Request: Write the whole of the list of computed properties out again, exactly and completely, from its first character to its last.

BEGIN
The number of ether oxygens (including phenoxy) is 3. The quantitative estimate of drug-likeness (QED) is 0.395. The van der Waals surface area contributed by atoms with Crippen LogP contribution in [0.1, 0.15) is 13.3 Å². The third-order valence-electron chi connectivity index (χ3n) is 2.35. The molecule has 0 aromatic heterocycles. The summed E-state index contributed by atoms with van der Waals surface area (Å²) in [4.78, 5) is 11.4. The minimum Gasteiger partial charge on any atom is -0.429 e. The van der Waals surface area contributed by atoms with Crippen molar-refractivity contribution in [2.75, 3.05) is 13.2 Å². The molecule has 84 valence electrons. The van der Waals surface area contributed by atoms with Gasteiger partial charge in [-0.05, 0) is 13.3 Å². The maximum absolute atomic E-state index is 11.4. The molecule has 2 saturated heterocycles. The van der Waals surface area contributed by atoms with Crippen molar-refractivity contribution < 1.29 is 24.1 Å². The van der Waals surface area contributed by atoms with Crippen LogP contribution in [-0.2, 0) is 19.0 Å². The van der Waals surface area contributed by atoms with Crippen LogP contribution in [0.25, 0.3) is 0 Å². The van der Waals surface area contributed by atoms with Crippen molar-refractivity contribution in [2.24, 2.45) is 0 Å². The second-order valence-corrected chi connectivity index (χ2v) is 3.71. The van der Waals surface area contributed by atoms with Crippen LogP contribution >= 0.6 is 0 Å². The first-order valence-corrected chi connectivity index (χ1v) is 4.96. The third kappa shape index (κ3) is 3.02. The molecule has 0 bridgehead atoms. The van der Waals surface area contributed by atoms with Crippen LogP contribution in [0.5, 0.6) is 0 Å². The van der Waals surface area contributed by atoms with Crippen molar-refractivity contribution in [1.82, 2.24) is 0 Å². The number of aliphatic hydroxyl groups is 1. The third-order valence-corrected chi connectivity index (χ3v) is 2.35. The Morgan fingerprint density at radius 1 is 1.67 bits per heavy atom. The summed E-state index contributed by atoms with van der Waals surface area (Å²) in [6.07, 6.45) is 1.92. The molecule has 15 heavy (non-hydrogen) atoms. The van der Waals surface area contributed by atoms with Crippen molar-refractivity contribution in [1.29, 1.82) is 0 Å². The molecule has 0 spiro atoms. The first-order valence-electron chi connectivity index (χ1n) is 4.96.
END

The number of ether oxygens (including phenoxy) is 3. The quantitative estimate of drug-likeness (QED) is 0.395. The van der Waals surface area contributed by atoms with Crippen LogP contribution in [0.1, 0.15) is 13.3 Å². The third-order valence-electron chi connectivity index (χ3n) is 2.35. The molecule has 0 aromatic heterocycles. The summed E-state index contributed by atoms with van der Waals surface area (Å²) in [4.78, 5) is 11.4. The minimum Gasteiger partial charge on any atom is -0.429 e. The van der Waals surface area contributed by atoms with Crippen molar-refractivity contribution in [2.75, 3.05) is 13.2 Å². The molecule has 84 valence electrons. The van der Waals surface area contributed by atoms with Gasteiger partial charge in [-0.05, 0) is 13.3 Å². The maximum absolute atomic E-state index is 11.4. The molecule has 2 saturated heterocycles. The van der Waals surface area contributed by atoms with Crippen molar-refractivity contribution < 1.29 is 24.1 Å². The van der Waals surface area contributed by atoms with Crippen LogP contribution in [-0.2, 0) is 19.0 Å². The van der Waals surface area contributed by atoms with Crippen LogP contribution in [0.25, 0.3) is 0 Å². The van der Waals surface area contributed by atoms with Crippen molar-refractivity contribution in [2.24, 2.45) is 0 Å². The second-order valence-corrected chi connectivity index (χ2v) is 3.71. The van der Waals surface area contributed by atoms with Crippen LogP contribution >= 0.6 is 0 Å². The first-order valence-corrected chi connectivity index (χ1v) is 4.96. The third kappa shape index (κ3) is 3.02. The molecule has 0 bridgehead atoms. The van der Waals surface area contributed by atoms with Crippen LogP contribution in [0.5, 0.6) is 0 Å². The van der Waals surface area contributed by atoms with Crippen molar-refractivity contribution in [1.82, 2.24) is 0 Å². The number of aliphatic hydroxyl groups is 1. The third-order valence-corrected chi connectivity index (χ3v) is 2.35. The Morgan fingerprint density at radius 1 is 1.67 bits per heavy atom. The summed E-state index contributed by atoms with van der Waals surface area (Å²) in [6.07, 6.45) is 1.92. The molecule has 15 heavy (non-hydrogen) atoms. The van der Waals surface area contributed by atoms with Crippen molar-refractivity contribution in [1.29, 1.82) is 0 Å². The molecule has 0 spiro atoms. The first-order valence-electron chi connectivity index (χ1n) is 4.96.